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Allergies and Asthma > Learn About Asthma

Learn About Asthma

Learn-about-Asthma.pngAsthma is an inherited disease because it runs in families. It is a common disease that affects 1 out of every 10 people. There is no "cure" for asthma. It may be lifelong, but some people may go for years without symptoms. It is important to understand and avoid your triggers. Triggers are things that are irritating to the lungs and cause asthma symptoms.

Many parents question when to call it asthma, versus other causes of wheezing. Other causes of wheezing include gastroesophageal reflux, vocal cord dysplasia, and bronchiolitis. Recurrence of wheezing with colds or allergies is often asthma. Association with heartburn, dental decay, or poor weight gain can signify acid reflux disease. Bronchiolitis is wheezing in infants triggered by a virus. It often does not respond to the same medications as asthma, but it is difficult to tell if it is simply the first asthma attack. Vocal cord dysplasia involves the vocal cords closing inappropriately during breathing, leading to a wheeze. A careful history and exam, and often time to evaluate progression of symptoms, help to discover the true diagnosis. It matters more that children are appropriately treated than what we call it.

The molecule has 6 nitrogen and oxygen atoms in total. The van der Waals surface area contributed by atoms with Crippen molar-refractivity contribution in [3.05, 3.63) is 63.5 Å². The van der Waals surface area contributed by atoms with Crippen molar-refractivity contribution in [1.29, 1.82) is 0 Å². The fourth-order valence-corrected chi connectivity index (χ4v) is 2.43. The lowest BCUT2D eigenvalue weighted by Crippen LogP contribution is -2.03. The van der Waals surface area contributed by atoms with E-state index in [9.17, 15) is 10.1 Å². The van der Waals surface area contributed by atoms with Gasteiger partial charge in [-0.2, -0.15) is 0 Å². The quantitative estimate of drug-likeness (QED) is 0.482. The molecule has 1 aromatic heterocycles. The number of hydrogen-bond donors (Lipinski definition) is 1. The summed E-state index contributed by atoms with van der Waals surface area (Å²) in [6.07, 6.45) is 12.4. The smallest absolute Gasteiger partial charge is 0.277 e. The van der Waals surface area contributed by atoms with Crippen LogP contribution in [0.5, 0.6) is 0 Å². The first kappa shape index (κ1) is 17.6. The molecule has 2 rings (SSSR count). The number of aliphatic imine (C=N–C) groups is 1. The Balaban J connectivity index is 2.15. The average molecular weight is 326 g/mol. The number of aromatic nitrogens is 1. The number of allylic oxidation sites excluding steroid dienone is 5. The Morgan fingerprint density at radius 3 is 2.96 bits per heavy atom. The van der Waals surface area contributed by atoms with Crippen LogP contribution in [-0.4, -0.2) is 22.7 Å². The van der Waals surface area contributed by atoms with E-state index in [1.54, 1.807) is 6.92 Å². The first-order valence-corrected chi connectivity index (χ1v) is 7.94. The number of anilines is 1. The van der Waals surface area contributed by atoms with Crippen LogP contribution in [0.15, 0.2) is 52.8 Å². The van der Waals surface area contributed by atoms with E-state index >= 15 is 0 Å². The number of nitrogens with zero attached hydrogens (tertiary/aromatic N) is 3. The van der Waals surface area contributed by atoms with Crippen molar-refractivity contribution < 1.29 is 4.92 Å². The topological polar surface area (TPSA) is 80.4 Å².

Asthma is divided into four categories:

  1. Mild intermittent - symptoms less than or equal to 2 days/week or nighttime cough less than twice/month
  2. Mild persistent - symptoms more than twice/week but not every day or more than twice/month nighttime cough
  3. Moderate persistent - daily symptoms or cough more than one night/week
  4. Severe persistent - continual daytime symptoms and frequent nighttime symptoms

Common asthma triggers

  • Allergies (pollen, mold, animal dander, etc.)
  • Environmental products (cleaning solutions, deodorants, perfumes, etc.)
  • Dust
  • Air pollution (ozone, smog, gasoline fumes, etc.)
  • Weather (cold air, temperature change, etc.)
  • Cold drinks
  • Exercise Infections (colds, viral illnesses)
  • Nighttime (we make more inflammation cells at night!)
  • Smoke (including smoke dust on furniture, clothing, hair, and carpet)
  • Emotions

Treatment of an asthma attack

Quick relief medications are called bronchodilators. They can be used in a nebulizer or inhaler. Examples include albuterol and levalbuterol (Xopenex). They are used every 4-6 hours for most wheezing and sometimes can be used before exercise as a preventative medication.

If wheezing is severe, one can give the bronchodilator every 20 minutes for up to 3 treatments (2 puffs every 20 minutes, or 6 puffs in 1 hour). After those treatments, return to every 4 hours. This sometimes breaks the cycle of wheeze, but if a child is this severe, he also needs oral steroids and should be seen in the office within 2 days or should be seen immediately if not improved after those treatments.

Persistent asthma

Those who have one of the persistent classifications should be on a preventative medication and have an evaluation for underlying causes. This evaluation might simply be a thorough history, but can include allergy testing, evaluation for acid reflux, or lung function testing in children old enough to do this.